I joined the church after we were married, and we went to the Logan Temple and had our endowments. My father's family didn't belong to the church, and my brother, Don, delighted in arguing with me about my religion. In one conversation, he asked me why it was that the elder converts were usually the poorer class of people. This I was unable to answer. I thought about it, and felt badly, because he was so sure he had made a point there. My eyes were bad and I couldn't do much reading. That night after going to bed, I thought about it, and was real worried during the night. I saw Jesus Christ standing on a high mountain. He was holding a large Bible open, and he said to me, ARead.@ I thought I said to Him, AI cannot read, my eyes are too bad.@ Then appeared to me in large figures, 1213. They appeared twice. In the morning, when Hen came to his breakfast, I told him about it. He got the small Bible, but couldn't find that many chapters in it. I knew it must be there. I remembered it was a large Bible he had held, so we got a large Bible, which had belonged to his father and mother, and sure enough, on that page was the 'Sermon on the Mount', which was a perfect answer to Don's question.
Once while visiting with Aunt Mary Woods in Salt Lake, I met a Mrs. Conobee from Spanish Fork. She related to me an incident in her life when she was a child and saw an angel. She told me I would have a large family that would be a credit to me. I am the mother of eleven children, and I feel that her prediction came true.
In the year 1903, Grace died. We had her sealed to Eugene Webb. In January, 1904, George was married to Christie Sharp, and two weeks later, left for a mission to the Northern states. That same year, our son, Sammie, died of a heart ailment. My husband was away in Idaho, employed by the Sugar Company. This was indeed a trial to me. In August, 1905, our last baby was born, and we named her Fern. She was such a comfort to us. In February, 1905 Annie was married to Eugene Webb. In December of that year, we moved to Blackfoot, Idaho. It was very hard to leave my home and Annie, Mother, Father, sisters and friends, and go away among strangers. It took me quite a long time to get used to it. I soon made many friends, whom I learned to love dearly.
In February, 1906, while I was in Lehi, visiting my daughter Annie, Clara, who was eight years old, became violently ill with a pain in her head. The doctor couldn't decide what was the trouble. She became helpless as a baby‑‑lost her hearing and eye sight. We had, within such a short time, lost the three children just older than she, that I felt I could not give her up. We prayed, and exercised our faith, and did everything in our power for her, but she did not improve in any way. We took her to Idaho on a stretcher in May, of that year. The doctors there could do nothing for her. She just lingered on so helpless and pitiful. In September, I felt that I could stand it no longer, so I brought myself to say, 'Thy will be done,' and began to put away her things. Very soon after that, she passed away. I was convinced that the Lord knows best. When we ask for our loved ones to be spared to us, we should be willing to say, 'Thy will be done.' Throughout our trouble, we learned what a host of real friends we had, and that Idaho was a good place to live.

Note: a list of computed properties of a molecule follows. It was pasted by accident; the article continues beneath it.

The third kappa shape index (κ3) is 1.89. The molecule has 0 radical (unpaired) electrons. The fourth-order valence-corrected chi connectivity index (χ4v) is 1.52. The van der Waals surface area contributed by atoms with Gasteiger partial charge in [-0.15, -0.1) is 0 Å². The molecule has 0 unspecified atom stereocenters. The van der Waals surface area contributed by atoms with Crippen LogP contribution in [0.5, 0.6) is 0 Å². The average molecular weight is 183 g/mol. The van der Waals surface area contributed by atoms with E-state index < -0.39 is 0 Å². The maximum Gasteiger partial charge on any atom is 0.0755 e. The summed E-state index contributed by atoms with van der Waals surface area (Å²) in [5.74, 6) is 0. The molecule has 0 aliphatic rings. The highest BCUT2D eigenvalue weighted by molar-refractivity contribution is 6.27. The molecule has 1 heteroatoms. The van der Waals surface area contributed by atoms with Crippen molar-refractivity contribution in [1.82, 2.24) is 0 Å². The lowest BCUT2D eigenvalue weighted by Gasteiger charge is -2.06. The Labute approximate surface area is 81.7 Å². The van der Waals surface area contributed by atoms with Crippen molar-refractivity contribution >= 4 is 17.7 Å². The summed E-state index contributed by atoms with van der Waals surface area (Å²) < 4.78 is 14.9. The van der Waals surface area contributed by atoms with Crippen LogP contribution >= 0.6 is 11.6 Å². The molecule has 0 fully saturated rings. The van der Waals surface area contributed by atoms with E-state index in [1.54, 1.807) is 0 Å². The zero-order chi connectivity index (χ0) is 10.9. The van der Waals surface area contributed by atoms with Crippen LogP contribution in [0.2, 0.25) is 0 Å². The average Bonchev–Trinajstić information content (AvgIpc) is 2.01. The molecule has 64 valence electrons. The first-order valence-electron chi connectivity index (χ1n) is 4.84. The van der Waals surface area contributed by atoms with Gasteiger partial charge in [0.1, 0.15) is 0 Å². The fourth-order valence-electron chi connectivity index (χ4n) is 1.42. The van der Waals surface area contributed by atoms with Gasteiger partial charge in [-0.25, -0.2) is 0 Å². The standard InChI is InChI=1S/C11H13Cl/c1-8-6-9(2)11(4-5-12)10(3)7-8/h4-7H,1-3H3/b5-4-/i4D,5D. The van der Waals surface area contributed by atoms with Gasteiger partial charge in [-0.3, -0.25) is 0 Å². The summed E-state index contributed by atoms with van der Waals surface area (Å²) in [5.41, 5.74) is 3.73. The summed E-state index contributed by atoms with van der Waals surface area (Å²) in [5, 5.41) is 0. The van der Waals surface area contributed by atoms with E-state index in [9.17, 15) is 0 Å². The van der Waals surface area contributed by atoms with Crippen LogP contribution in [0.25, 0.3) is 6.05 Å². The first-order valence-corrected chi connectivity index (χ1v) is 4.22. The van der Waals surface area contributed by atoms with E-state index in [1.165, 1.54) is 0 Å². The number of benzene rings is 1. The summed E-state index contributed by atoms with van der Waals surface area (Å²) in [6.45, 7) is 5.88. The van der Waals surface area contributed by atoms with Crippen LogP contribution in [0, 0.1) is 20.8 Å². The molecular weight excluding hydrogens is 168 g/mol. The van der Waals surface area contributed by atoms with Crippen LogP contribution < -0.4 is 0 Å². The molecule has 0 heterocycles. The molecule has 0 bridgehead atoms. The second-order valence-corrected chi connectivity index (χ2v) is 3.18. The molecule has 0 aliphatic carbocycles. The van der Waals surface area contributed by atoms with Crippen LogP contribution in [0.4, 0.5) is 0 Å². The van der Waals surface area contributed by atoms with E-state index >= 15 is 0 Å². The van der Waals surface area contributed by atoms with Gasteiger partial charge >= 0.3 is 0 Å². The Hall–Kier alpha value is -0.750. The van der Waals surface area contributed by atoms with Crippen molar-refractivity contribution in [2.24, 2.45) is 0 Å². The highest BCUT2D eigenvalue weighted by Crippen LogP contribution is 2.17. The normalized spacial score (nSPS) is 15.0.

In November, 1907, Stella was married to H. M. Wray. In May, 1907, Rose was married to Edwin Taylor, and Mary to Ray Taylor.
In May, 1912, I was set apart as President of the Riverside Relief Society. When asked to be President, I told the Bishop, I didn't think I was capable, but he felt that I should take it. I told him I would talk to Father, and then let him know. Father thought it would be a good thing for me, but I couldn't feel convinced. That night, I dreamed a large crowd was going on the train, and I decided not to go with them. I could see the train pulling out with all those people, leaving me behind. I at once thought of Relief Society, and how it would go on without me, and I would fail to enjoy the privileges and experiences which awaited me, if I failed to respond to the call. I accepted the position, and will never cease being grateful for the joy and enrichment of spirit that experience gave me.
In May, 1914, we sent our daughter, Zada, to the Central States on a mission. She was married to Ancle Peterson in June, 1916. In the year 1918, we purchased a home in Blackfoot, and lived there. I was very happy and contented in that home, which indeed was very convenient and lovely. We enjoyed the neighborhood so much too. We were members of the Blackfoot 2nd Ward. While there, I acted as Relief Society teacher. In 1929, we sold our home, and moved on the other side of town, in the home we had purchased from George. We remodeled the house, and made it very comfortable, but I was never so contented there. Perhaps one reason for that was because my health was very poor. We were further from the ward house, and I couldn't be so active in church affairs. Fern was married to Fred Gurney.
In the summer of 1924, when Fern's first baby was only a few weeks old, Fred's father, mother and brother from Lehi, were making them a visit. They decided to take them on an outing to Indian Springs, and they invited Father and me to go with them. We chose a certain place to eat our lunch, but in order to get there, it was necessary to go down a hill. The brakes on our car were no good, so I decided to walk down the hill, and carry Fern's baby. There were some willows directly in front of the car. There were some willows directly at the foot of the hill, and due to a misunderstanding, I came from behind the willows, directly in front of the car. Father saw me and threw on the brakes, but they did no good. There was no possible way for me to get out of the way. Something seemed to tell me to sit on the bumper, which I did, and there I rode, until the car had stopped.
In the spring of 1935, we sold our home, and purchased one in Lehi. We moved back to our old hometown. George and Annie are still living there, also two of my sisters, and many dear friends. We love our home for it is very lovely. The people gave us a hearty welcome, and have continued to be very happy, except that we get very lonely for our children in Idaho, and the dear friends we have there.